For any musicians that haven’t tried out a harmonic table before, an instrument like this might be worth trying out. The layout provides easier chord and scale patterns, and for beginner musicians it can have a much shallower learning curve than other types of instruments. If you can’t find an original Axis-49 or Axis-64 anywhere to try out, though, we actually posted a teardown of one way back in 2009 when the company was still producing instruments.

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PostmarketOS Now Boots On Over 250 Devices

Every year, as consumers gobble up the latest Android devices, more old, but perfectly serviceable, units end up collecting dust in drawers. Or worse, they end up getting tossed in the trash. One of the most promising tools we have to help keep these older devices useful is postmarketOS, a full-fledged Linux distribution that provides a flexible and up-to-date software environment on devices that might otherwise be stuck with some old and unsupported version of Google’s mobile operating system.

As of the latest update on the postmarketOS blog, the team has announced an exciting milestone: over 250 devices can now boot the stable release of the OS.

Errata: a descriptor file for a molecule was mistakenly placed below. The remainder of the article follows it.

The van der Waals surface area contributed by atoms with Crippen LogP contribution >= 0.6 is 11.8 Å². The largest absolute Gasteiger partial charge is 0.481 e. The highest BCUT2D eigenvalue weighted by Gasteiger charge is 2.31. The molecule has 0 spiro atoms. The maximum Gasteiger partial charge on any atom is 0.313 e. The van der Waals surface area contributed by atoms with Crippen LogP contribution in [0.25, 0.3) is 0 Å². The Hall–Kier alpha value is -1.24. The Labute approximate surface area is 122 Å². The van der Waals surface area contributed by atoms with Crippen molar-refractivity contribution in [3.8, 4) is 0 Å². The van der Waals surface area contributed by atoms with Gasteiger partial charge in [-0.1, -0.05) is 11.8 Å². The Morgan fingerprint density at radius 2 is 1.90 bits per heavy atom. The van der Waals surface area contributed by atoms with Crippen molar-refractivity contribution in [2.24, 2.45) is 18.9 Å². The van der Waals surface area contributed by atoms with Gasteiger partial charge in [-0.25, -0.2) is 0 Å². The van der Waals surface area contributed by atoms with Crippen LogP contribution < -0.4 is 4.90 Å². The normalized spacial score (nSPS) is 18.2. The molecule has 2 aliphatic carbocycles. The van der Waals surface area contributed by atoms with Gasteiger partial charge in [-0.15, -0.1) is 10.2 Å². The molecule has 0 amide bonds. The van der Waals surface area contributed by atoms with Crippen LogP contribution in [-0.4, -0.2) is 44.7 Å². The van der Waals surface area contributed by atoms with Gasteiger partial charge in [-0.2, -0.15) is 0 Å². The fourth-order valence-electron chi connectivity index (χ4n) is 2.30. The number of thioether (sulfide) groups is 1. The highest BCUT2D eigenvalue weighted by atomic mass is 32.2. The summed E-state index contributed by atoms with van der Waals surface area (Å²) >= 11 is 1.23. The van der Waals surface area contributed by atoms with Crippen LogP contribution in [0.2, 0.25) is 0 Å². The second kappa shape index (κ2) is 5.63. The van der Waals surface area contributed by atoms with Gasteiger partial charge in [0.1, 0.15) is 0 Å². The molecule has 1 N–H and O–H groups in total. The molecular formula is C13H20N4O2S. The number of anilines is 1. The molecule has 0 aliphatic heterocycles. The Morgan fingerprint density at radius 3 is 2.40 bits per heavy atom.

Now to be clear, not all devices will be fully functional. In fact, the blog post clarifies that some of them only barely boot. But it’s progress, and now that these semi-supported devices aren’t hidden behind a development version of the OS, it means more folks will be able to put them to use.

For example, if you want to turn your old smartphone into a low-energy headless webserver, it doesn’t really matter if its display, touchscreen, or speakers are supported. You just need it to boot into Linux and fire up an SSH server so you can get in and start working.

But support for new devices is just one of the additions in this new v24.06 release. The blog post also points out several notable software upgrades, including the move to the 6.x branch of KDE Plasma Mobile. This brings with it a long list of improvements and changes, including a rewritten homescreen with enhanced customization options. If you prefer a more minimal GUI, don’t worry. This new release also updates Sxmo, which provides a menu-driven interface for both touch screens and hardware controls.

Among the newly supported devices is a generic x86_64 image that should work on a wide array of PCs. While obviously there’s no shortage of Linux distros you could run on your old computer, being able to install postmarketOS on it is definitely helpful for development purposes. There’s also a new Tegra ARMv7 target which brings a number of new devices into the fold, such as the Google Nexus 7, and Microsoft Surface RT.

Looking to run postmarketOS on your own hardware? The best way to start is to check the Devices page and see how many of those old gadgets you’ve got collecting dust in a drawer are compatible.